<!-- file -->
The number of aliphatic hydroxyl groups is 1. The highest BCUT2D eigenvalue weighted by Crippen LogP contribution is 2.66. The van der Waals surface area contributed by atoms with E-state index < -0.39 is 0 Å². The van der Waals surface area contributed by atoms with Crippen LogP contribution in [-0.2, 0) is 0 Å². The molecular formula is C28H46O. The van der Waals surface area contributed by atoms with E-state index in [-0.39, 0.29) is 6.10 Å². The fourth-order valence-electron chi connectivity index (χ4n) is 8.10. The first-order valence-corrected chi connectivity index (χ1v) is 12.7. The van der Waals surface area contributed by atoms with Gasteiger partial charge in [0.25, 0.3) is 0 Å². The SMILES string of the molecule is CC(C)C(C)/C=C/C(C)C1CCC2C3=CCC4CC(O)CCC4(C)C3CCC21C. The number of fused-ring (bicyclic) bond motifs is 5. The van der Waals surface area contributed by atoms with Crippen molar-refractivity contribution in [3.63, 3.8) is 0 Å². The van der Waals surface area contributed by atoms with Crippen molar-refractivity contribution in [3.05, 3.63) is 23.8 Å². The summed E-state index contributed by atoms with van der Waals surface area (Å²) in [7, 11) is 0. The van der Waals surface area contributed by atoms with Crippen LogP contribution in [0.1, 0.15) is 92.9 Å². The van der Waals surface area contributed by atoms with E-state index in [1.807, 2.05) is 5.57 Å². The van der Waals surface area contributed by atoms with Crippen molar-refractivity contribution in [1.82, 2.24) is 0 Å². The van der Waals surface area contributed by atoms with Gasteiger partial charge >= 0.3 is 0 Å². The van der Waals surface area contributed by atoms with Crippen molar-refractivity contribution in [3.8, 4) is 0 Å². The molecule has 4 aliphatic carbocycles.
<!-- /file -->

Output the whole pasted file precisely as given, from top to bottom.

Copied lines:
The number of aliphatic hydroxyl groups is 1. The highest BCUT2D eigenvalue weighted by Crippen LogP contribution is 2.66. The van der Waals surface area contributed by atoms with E-state index < -0.39 is 0 Å². The van der Waals surface area contributed by atoms with Crippen LogP contribution in [-0.2, 0) is 0 Å². The molecular formula is C28H46O. The van der Waals surface area contributed by atoms with E-state index in [-0.39, 0.29) is 6.10 Å². The fourth-order valence-electron chi connectivity index (χ4n) is 8.10. The first-order valence-corrected chi connectivity index (χ1v) is 12.7. The van der Waals surface area contributed by atoms with Gasteiger partial charge in [0.25, 0.3) is 0 Å². The SMILES string of the molecule is CC(C)C(C)/C=C/C(C)C1CCC2C3=CCC4CC(O)CCC4(C)C3CCC21C. The number of fused-ring (bicyclic) bond motifs is 5. The van der Waals surface area contributed by atoms with Crippen molar-refractivity contribution in [3.63, 3.8) is 0 Å². The van der Waals surface area contributed by atoms with Crippen molar-refractivity contribution in [3.05, 3.63) is 23.8 Å². The summed E-state index contributed by atoms with van der Waals surface area (Å²) in [7, 11) is 0. The van der Waals surface area contributed by atoms with Crippen LogP contribution in [0.1, 0.15) is 92.9 Å². The van der Waals surface area contributed by atoms with E-state index in [1.807, 2.05) is 5.57 Å². The van der Waals surface area contributed by atoms with Crippen molar-refractivity contribution in [1.82, 2.24) is 0 Å². The van der Waals surface area contributed by atoms with Gasteiger partial charge >= 0.3 is 0 Å². The van der Waals surface area contributed by atoms with Crippen molar-refractivity contribution in [3.8, 4) is 0 Å². The molecule has 4 aliphatic carbocycles.